Those of you familiar with Word probably know about normal text, body text, header text, all of which appear in a window to the right of your document when you click Format from the menu at the top of the screen, then click Styles and Formatting. For those of you, who like me think you're familiar with Word, but really don't know as much as you think you do, look at the top of your Word screen, right of center. There you will see your font and then font size. To the left of the font box is another box that will tell you what you're text is. Usually it will be Normal unless you're doing something special--I'm not even going to try to explain why it should be something else, I'm not qualified, but I will tell you that when I first reformatted The Devil's Bastard and Wolf Dawson for Smashwords, Normal did not appear in that box; Plain Text did. The same "plain text", no doubt, that I'd brought the books into Word with from Quark.
To make matters worse, I used the Styles and Formatting window to the right of the document to apply the "Plain Text" style to Wolf Dawson to ensure consistancy. That is the reason, I believe, my first upload of Wolf Dawson in the epub version, which I downloaded on my Nook, looked so bad. The paragraphs were all different. Different fonts, different size fonts. The Devil's Bastard was bad, but not as bad as Wolf Dawson. Awful, this despite the fact that the HTML version uploaded to Smashwords, which I could read off my computer, looked beautiful. Just because one format looks good, doesn't mean they all do. To get the best possible version of each, keep formatting very simple and normalize the text.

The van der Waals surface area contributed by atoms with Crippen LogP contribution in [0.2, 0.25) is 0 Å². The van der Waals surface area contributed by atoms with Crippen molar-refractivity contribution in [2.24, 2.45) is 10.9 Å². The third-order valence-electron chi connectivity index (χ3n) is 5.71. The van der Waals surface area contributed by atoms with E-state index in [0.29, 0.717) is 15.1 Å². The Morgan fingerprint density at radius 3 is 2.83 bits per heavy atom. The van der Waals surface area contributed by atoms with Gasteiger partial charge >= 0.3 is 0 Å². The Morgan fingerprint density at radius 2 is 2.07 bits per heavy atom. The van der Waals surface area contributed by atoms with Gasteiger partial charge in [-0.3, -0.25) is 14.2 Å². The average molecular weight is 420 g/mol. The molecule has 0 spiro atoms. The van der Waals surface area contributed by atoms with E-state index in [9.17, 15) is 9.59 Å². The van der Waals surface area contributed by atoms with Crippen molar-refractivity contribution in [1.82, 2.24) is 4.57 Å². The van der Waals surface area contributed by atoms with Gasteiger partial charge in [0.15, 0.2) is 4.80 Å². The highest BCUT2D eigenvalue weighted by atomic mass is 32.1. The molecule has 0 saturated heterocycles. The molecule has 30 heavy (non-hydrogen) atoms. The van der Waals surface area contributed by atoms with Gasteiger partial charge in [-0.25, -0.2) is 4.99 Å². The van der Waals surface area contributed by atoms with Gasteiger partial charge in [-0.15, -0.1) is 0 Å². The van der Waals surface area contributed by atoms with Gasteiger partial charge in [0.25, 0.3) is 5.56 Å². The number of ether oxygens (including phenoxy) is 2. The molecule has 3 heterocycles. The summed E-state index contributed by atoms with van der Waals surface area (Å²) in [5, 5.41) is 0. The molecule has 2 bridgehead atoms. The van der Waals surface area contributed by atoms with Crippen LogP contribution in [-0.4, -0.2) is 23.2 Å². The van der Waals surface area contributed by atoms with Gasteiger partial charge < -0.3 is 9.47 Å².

And that brings me back on point. Normal text. The third attempt proved the charm. Being thoroughly unhappy with the versions of The Devil's Bastard and Wolf Dawson, which I brought up on my Nook, I pulled out, once again, The Smashwords Style Guide and finally focused on that section that said "normalize your text." Shoot, I thought I had "normalized" my text. Now I realized there was more to "normal" than "normal". With Epico Bayou I really did "normalize" my text.
Once I had Epico Bayou saved as a word.doc and those autocorrect features in Word all turned off, I hit Control+A and selected all my text. Then I clicked the Format button at the top of the screen, followed by theStyles and Formatting button; the dialogue box opened on the right. The Normal box appears with others inside the dialogue box. In the Normal box, I clicked the arrow on the right, then Modify. There I set the font and font size. Instead of the Garamond I'd used in The Devil's Bastard I used Times New Roman (TNR), size 12.